Funding Available for Illinois Schools to get Electric School Buses

Funding Available for Illinois Schools to get Electric School Buses
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Funding Available for Illinois Schools to get Electric School Buses (Springfield, IL) (via The Center Square) — Illinois wants more schools to apply for electric school bus funding.

Thanks to a huge financial settlement with Volkswagen, Illinois has designated $27 million in funding to help put more electric school buses on the road.

Megha Lakhchaura, state EV officer with the Illinois Environmental Protection Agency, said investing in electric school buses has big payoffs for Illinois.

“Riding in an electric school bus is healthier and a better experience all around for everybody who is directly or remotely involved with them,” she said.

More than 92% of school buses on the road today have diesel engines. Each time they stop and start to pick children up and drop them off, the engines are idling. All that idling causes nitrogen oxides and particulates to spread through residential neighborhoods.

“With electric buses, there are no emissions. There are no gasoline and diesel fumes to smell,” Lakhchaura said.

Electric fleets are healthier for children and drivers, she said. Diesel air pollution is linked to asthma and other health conditions. The American Lung Association has called on Congress to invest $20 billion to transition one-fifth of all diesel school buses to electric to protect children’s health.

Another benefit of electric school buses: they run quiet, reducing noise pollution in communities.

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They are also cheaper to operate because they need much less maintenance, Lakhchaura said.

“They don’t need oil changes, for example,” she said. At the end of the day, there is no trip to the gas station for the drivers. They plug the buses in at the depots, where they charge overnight. They are ready to go the next morning.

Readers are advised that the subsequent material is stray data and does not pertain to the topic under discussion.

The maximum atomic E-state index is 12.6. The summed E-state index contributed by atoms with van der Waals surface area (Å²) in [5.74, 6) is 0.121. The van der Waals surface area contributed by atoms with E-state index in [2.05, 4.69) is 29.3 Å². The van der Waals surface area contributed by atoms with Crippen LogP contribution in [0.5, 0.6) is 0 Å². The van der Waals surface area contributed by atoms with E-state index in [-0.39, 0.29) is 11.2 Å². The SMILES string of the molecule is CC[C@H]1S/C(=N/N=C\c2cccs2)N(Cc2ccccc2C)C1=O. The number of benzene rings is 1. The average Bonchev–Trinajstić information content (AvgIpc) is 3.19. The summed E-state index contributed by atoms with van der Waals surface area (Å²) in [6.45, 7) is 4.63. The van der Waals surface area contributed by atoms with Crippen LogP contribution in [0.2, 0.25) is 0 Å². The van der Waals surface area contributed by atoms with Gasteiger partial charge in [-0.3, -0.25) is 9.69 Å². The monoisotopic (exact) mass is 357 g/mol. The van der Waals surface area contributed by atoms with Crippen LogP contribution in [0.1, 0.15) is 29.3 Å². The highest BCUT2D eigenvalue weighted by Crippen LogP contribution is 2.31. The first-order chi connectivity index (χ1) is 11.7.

In addition to the $27 million in funding from the VW settlement, the federal government has taxpayer funds available from the Bipartisan Infrastructure Law for school districts and contractors who want to replace aging buses with clean electric buses. In 2022, the EPA announced the Clean School Bus Program with $5 billion in funding to be spent over the next five years. The money is being distributed as grants to school districts that apply for it.

“What we are trying to do is reach out to more school districts in Illinois and encourage them to apply for the federal grants,” Lakhchaura said.

Last year, Illinois secured $48 million in federal taxpayer funded grants and was able to purchase 123 electric buses. The Illinois EPA is hoping to win similar rounds of grant money every year through 2026.

“Very few school districts in Illinois are applying for these federal grants. At the state level, we want to help them do that,” Lakhchaura said.

The Illinois EPA has resources and people who will advise school districts and address any problems they encounter, she said. Many of the new buses will be built in Illinois. Last October, the first U.S.-made LionC zero-emission electric school bus rolled off the line in Joliet. The Joliet factory expects to scale up to an annual production capacity of 20,000 electric buses and trucks.

Funding Available for Illinois Schools to get Electric School Buses


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